What's a nice tool like you...
...doing in a place like this?
That's a question I ask myself all the time. See, I attend four venues; auctions, I visit estate sales, I walk onto yard sales and I enter second hand stores - and I do each with equal enthusiam.
Ours is a small valley and our newspaper comes out every Thursday - I'm certain they picked that day in an effort to remind everyone the week's almost out and I can tell you a lot of the people around here need it.
"Hey Jake, what day is this?"
"I dunno fer sure. Ohh, wait... I got the paper a couple days ago...so, I'm thinking mebbe it's Saturday?" This apparent display of simpleton isn't because the valley is crawling with bubbleheads, it's just that we're so laid back we don't really care what day it is.
A friend came into the shop not long ago to drop off an old Monkey Wards "table saw" and for me to describe it as being pathetic would be a complement. Its generously sized table measured a whopping 9' x 12" and sat proudly on a miserablely cobbled together rickety wooden bench. Let me put it this way...the bolts holding it in place were the only things I was interested in. And this friend is, quite literally, another Joe and I hadn't him seen him for six newspapers. He's also a rancher.
"Hey Joe," I said, shaking his hand, "How'd your calves make out?"
"I lost a few, it was a hard winter. Here's that saw I talked to you about a couple newspapers ago. What's it worth?"
People stop by the shop constantly, in fact, if they see any vehicle parked there, they're stopping. It's exactly like Walt Disney World...only I don't have a monorail to comfortably glide them in and out of the place.
When the newspaper came out on this particular Thursday it advertised an estate sale on Saturday so the first thing I did was call my best friend, Bob. "Hey, Bob, I absolutely must go to the dump tomorrow can you go with and help me unload some stuff?" Bob's a pushover for going to the dump and he's almost as bad as me (I go there when I have nothing to take).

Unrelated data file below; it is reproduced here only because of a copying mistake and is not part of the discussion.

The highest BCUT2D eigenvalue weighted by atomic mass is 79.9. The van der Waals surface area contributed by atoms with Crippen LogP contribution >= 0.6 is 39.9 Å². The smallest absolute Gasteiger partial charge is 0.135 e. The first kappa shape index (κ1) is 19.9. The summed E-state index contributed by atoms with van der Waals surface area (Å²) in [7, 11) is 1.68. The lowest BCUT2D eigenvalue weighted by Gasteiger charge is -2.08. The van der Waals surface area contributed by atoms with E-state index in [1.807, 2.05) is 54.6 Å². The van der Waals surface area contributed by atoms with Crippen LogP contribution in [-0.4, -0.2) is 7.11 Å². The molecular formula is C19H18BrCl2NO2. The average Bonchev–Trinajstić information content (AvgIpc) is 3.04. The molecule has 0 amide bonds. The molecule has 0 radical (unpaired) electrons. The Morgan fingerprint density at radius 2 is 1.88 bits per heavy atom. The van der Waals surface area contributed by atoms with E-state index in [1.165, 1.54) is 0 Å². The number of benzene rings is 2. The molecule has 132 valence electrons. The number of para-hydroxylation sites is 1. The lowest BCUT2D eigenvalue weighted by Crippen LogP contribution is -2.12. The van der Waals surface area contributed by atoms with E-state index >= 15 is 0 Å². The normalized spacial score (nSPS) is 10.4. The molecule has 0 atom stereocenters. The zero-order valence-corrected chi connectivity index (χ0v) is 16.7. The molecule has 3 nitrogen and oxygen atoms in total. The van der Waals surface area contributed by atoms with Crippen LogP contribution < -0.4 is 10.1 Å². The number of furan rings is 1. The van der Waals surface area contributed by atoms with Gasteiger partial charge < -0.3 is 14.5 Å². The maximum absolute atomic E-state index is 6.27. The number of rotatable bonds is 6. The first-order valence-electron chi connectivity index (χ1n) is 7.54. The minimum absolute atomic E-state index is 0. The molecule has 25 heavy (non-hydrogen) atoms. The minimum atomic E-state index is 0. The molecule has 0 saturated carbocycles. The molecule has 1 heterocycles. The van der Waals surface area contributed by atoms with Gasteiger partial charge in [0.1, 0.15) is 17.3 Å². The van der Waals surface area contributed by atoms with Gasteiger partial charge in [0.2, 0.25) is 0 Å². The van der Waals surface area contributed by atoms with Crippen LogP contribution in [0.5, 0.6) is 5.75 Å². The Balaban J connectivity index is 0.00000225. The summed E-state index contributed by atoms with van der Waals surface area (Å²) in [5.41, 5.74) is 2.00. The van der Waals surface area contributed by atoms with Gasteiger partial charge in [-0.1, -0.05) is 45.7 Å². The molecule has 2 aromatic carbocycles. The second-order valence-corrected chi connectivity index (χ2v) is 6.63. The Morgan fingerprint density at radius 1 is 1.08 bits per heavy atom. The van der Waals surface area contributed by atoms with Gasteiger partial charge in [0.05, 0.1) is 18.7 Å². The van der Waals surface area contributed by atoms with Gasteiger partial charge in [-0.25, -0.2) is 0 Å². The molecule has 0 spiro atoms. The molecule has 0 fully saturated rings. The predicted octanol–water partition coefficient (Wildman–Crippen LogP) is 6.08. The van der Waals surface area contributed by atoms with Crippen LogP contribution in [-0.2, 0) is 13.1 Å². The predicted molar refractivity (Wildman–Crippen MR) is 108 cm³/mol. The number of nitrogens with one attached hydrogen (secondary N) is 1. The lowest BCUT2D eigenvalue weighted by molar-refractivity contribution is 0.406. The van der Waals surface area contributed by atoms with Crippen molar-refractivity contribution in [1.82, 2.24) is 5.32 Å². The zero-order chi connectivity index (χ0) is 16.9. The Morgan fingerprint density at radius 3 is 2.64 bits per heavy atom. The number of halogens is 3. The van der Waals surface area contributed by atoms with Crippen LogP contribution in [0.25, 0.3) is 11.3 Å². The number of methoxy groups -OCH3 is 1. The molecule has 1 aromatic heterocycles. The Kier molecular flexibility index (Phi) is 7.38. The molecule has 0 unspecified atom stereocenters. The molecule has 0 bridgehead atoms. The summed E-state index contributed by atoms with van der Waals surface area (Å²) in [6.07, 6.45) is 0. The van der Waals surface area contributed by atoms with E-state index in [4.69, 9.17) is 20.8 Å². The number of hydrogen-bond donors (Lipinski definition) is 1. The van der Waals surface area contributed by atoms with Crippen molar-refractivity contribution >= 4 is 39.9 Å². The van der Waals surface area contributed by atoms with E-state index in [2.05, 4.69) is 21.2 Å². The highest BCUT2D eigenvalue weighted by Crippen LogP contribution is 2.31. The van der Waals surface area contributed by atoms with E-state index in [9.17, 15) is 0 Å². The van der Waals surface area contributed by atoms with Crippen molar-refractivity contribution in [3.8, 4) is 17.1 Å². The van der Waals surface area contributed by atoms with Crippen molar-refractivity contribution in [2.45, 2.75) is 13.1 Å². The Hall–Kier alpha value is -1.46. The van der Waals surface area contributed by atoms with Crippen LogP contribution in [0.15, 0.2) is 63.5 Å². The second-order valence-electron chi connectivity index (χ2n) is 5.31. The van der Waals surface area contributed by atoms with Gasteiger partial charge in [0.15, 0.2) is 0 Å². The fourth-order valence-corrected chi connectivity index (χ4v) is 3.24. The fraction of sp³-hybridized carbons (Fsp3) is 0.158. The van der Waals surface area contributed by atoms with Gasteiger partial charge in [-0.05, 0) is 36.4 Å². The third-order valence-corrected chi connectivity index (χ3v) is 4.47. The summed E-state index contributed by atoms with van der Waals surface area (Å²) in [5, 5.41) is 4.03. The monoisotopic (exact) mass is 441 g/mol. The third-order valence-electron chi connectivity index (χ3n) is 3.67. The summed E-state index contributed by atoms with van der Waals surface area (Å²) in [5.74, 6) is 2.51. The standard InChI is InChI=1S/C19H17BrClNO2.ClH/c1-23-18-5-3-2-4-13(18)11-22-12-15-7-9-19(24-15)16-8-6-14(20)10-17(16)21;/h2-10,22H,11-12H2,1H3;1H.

"Sure, you bet, what time?" We settled on 9 o:clock but I purposefully left out the rest of my plan for that morning because Bob has a problem; he doesn't like being a burden to someone or take anyone for granted.
We found a few things to bring back but on the return trip I took the opposite turn and headed for town. Bob looked over to me and said, "Ummm, where're you going?" He said, thumbing to the door, "We live over yonder."
"I know, but we have to go to this estate sale that starts tomorrow."
"If it starts tomorrow then why are we going today?"
"I wanna beat the rush."
We pulled in front of the house and while opening the doors to jump out of the truck, I looked at Bob and said, "Follow my lead, don't you dare blow this!"
The nice lady at the house door told us we would find everyone and everything in the garage and we were almost to that door when a man came out and stopped us cold by blocking the doorway with his considerably wide shoulders.
"Howdy," I said, as a greeting and extended my hand, "I know your sale doesn't start until tomorrow but I have a problem, I gotta be in Missoula tomorrow so I can't be here, is alright if we look around now?"